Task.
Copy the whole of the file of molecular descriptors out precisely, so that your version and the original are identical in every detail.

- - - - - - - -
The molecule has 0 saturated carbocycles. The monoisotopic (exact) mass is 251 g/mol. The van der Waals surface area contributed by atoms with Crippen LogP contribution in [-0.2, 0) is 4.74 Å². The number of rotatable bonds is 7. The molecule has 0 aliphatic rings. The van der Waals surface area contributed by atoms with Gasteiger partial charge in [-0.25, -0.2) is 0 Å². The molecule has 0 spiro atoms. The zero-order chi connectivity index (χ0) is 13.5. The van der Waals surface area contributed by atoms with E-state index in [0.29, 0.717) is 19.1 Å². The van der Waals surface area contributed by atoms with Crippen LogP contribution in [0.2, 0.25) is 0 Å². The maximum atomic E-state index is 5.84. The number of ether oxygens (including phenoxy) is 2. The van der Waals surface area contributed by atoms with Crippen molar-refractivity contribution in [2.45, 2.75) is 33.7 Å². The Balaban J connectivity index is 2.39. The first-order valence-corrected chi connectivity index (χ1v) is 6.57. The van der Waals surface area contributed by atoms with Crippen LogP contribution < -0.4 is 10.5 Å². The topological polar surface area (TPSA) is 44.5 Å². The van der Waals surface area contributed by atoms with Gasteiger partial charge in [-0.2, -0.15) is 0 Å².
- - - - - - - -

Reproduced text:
The molecule has 0 saturated carbocycles. The monoisotopic (exact) mass is 251 g/mol. The van der Waals surface area contributed by atoms with Crippen LogP contribution in [-0.2, 0) is 4.74 Å². The number of rotatable bonds is 7. The molecule has 0 aliphatic rings. The van der Waals surface area contributed by atoms with Gasteiger partial charge in [-0.25, -0.2) is 0 Å². The molecule has 0 spiro atoms. The zero-order chi connectivity index (χ0) is 13.5. The van der Waals surface area contributed by atoms with E-state index in [0.29, 0.717) is 19.1 Å². The van der Waals surface area contributed by atoms with Crippen LogP contribution in [0.2, 0.25) is 0 Å². The maximum atomic E-state index is 5.84. The number of ether oxygens (including phenoxy) is 2. The van der Waals surface area contributed by atoms with Crippen molar-refractivity contribution in [2.45, 2.75) is 33.7 Å². The Balaban J connectivity index is 2.39. The first-order valence-corrected chi connectivity index (χ1v) is 6.57. The van der Waals surface area contributed by atoms with Crippen LogP contribution < -0.4 is 10.5 Å². The topological polar surface area (TPSA) is 44.5 Å². The van der Waals surface area contributed by atoms with Gasteiger partial charge in [-0.2, -0.15) is 0 Å².